Thursday, August 06, 2015

Confirmed Debris From MH370

The mysteries of flight MH370 disappearance, since it's departure on the 8th March 2014 has brought about many hours determining it's final rest to the loved ones and the nation which attracted the world attention.

With the findings of the suspected debris that washed ashore on the Réunion island on the 29th July, the search mission has escalated to verify and confirming the debris; flaperon, was part of the ill fated flight. The flaperon is the first physical evidence of what happened to the plane and the 239 people on board.

French deputy prosecutor Serge Mackowiak said that experts have “very strong suppositions" (also translated as “presumptions”) that the flaperon belonged to MH370. He said the experts had matched it to the Boeing 777 specifications of MH370, and that the team would begin further analysis on Thursday.

Friends and family of MH370’s passengers and crew expressed little relief at the announcement, despite repeated condolences from the authorities. Instead they pleaded for search teams to resolve the mystery of their loved ones’ fate.

But analysts also warned that debris may be scattered across a huge region, and almost certainly require MH370’s black box to discover what happened to the plane. The breakthrough in the search could help investigators retrace the ocean currents that brought the flaperon to Réunion, and any damage patterns or other clues on the debris may help the experts develop theories about the aircraft’s destruction.

The Réunion, a French island located in the Indian Ocean. It is situated east of Madagascar and about 175 kilometres (109 mi) southwest of Mauritius, the nearest island.

A full text statement from the Malaysian Prime Minister, Dato' Sri Mohd Najib Razak on the news disclosed early this morning.
On 8 March 2014, flight MH370 from Kuala Lumpur to Beijing disappeared. The days, weeks and months that followed have been a period of torment for the families of those on board.
The plane’s disappearance was without precedent. At every stage, we followed the tiny amount of evidence that existed. But, despite the efforts of 26 nations and the largest search in aviation history, from the South China Sea to the Indian Ocean, the plane could not be located.
Neither could investigations by the world’s leading aviation experts answer why MH370 veered off course and went dark. While the plane’s disappearance remained a mystery, we have shared the anguish of those who could find no comfort.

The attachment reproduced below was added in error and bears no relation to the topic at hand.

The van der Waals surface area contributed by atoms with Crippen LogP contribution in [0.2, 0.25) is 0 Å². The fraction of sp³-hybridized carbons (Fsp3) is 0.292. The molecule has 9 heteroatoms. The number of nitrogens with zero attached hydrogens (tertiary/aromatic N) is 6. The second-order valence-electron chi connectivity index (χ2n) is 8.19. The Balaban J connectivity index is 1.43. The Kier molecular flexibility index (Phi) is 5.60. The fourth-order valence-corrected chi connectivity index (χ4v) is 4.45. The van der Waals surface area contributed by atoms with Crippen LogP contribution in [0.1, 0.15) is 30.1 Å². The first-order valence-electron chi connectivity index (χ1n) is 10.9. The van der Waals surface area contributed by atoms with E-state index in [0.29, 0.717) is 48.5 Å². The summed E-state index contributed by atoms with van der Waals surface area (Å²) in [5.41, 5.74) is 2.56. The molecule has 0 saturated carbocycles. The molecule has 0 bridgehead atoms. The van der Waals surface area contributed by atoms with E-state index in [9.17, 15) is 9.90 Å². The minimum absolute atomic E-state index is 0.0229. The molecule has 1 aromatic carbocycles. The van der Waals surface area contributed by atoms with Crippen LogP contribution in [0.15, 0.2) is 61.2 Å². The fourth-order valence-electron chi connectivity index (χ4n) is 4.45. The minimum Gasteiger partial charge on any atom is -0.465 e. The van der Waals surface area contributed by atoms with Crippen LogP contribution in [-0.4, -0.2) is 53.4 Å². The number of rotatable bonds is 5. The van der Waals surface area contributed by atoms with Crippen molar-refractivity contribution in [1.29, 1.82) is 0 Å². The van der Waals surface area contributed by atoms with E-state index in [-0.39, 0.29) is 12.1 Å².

Last week, on 29th July, we were informed by the French authorities that part of an aircraft wing had been found on Reunion, the French island in the Indian Ocean.
Today, 515 days since the plane disappeared, it is with a heavy heart that I must tell you that an international team of experts have conclusively confirmed that the aircraft debris found on Reunion Island is indeed from MH370.
We now have physical evidence that, as I announced on 24th March last year, flight MH370 tragically ended in the southern Indian Ocean.
This is a remote, inhospitable and dangerous area, and on behalf of Malaysia, I would like to thank the many nations, organisations and individuals who have participated in the search.
The burden and uncertainty faced by the families during this time has been unspeakable. It is my hope that this confirmation, however tragic and painful, will at least bring certainty to the families and loved ones of the 239 people on board MH370. They have our deepest sympathy and prayers.
I would like to assure all those affected by this tragedy that the government of Malaysia is committed to do everything within our means to find out the truth of what happened. MH370’s disappearance marked us as a nation. We mourn with you, as a nation.
And I promise you this: Malaysia will always remember and honour those who were lost on board MH370.

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